In a recent commentary at Forbes.com, former Clinton administration economist Robert Shapiro argues that some 250,000 jobs would be created, and consumers would save $27 billion annually, by reducing the interchange fee charged to merchants for transactions made by consumers using credit and debit cards. If true, these are some incredible numbers.
But incredible is indeed the correct characterization for his calculations. Shapiro’s claims, based on a recent study he co-authored, rest on tendentious accounting, questionable assumptions, and—most crucially—a misunderstanding of the economics of interchange fees. Political price caps on interchange fees won’t help the economy or create jobs—but they will make consumers poorer.
First, Shapiro estimates the employment impact of a redistribution of fees using the same stimulus multiplier that the Obama administration uses to tout the effect of its stimulus package. But it is completely inappropriate to simply “plug in” the multiplier for government stimulus to calculate the effect of a reduction of interchange fees —unless the interchange fees currently paid to banks somehow simply disappear from the economy, contributing nothing to job creation, lowering the cost of capital, or increasing access to credit. Even assuming that some portion of the fees are pure profit for card issuers, those profits must be paid out to shareholders or employees, invested, or used to bolster bank balance sheets (which provides capital for lending). So, unlike the stimulus, this is at best merely a politically-mandated wealth (and employment) redistribution from card issuers to merchants, and any calculation of apparent economic gain must be offset by a similar calculation of loss on the other side. Having ignored this offset, Shapiro’s conclusions are completely untenable.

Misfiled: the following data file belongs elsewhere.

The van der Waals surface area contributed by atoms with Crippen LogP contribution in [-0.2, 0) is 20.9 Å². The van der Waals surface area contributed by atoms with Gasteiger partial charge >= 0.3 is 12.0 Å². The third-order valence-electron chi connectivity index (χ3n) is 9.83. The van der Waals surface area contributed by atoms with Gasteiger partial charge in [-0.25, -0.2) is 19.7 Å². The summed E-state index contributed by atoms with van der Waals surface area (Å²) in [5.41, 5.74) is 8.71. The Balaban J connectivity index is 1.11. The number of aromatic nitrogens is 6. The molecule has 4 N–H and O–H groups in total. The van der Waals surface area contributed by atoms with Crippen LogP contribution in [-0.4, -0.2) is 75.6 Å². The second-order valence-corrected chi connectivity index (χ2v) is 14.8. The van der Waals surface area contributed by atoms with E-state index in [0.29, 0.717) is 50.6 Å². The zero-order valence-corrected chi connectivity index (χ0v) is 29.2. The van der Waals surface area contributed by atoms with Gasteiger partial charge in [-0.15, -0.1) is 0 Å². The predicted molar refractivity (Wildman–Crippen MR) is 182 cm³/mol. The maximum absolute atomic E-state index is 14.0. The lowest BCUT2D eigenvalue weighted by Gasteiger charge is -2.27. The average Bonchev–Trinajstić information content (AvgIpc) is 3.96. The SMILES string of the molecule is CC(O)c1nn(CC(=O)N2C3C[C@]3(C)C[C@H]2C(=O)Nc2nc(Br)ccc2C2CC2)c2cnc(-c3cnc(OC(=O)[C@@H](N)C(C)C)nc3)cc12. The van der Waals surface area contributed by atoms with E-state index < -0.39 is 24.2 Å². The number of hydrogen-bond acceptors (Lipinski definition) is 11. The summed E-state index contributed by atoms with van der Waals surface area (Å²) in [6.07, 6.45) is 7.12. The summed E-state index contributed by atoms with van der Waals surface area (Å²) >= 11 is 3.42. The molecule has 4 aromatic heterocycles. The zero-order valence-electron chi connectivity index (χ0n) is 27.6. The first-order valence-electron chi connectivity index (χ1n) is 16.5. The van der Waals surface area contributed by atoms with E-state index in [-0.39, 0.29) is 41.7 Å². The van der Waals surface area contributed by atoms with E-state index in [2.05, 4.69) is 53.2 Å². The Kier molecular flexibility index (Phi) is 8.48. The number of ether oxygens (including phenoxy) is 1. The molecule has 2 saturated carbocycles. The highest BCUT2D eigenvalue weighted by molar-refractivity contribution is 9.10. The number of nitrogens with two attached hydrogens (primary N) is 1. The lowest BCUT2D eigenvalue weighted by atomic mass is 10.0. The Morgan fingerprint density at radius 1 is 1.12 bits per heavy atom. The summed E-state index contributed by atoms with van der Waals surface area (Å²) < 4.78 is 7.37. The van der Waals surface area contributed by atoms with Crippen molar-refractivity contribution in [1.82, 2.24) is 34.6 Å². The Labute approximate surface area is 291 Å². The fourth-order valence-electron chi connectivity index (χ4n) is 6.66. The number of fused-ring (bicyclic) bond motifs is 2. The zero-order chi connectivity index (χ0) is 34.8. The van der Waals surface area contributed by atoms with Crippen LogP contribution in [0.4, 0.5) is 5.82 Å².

But Shapiro also misunderstands the economics of payment card networks and the role of the interchange fee within them. For example, Shapiro estimates that 70% of merchant savings from reduced interchange fees would be passed on to consumers in the form of lower retail prices. But that is pure speculation. In Australia, where regulators imposed price controls on interchange in 2003, fees paid by merchants have fallen but consumers have seen no reduction in the prices that they pay. And where merchants have been permitted to impose surcharges on credit users, the surcharge can, and often does, substantially exceed the interchange fee cost. It is not for nothing that merchants have spent millions trying to push interchange fee regulation through Congress.
In addition, Shapiro suggests that interchange fees are excessive in light of the “transaction and processing costs of using credit and debit cards.” But his estimation of these costs is dramatically off-base. Not only does he appear to exclude the cost of the delay between the time merchants receive payment (almost immediately) and when consumers pay their bills (at the end of a billing cycle), he ignores what may be the most significant single cost of consumer credit operations (and corresponding benefit to merchants): the cost of credit loss. Continue Reading…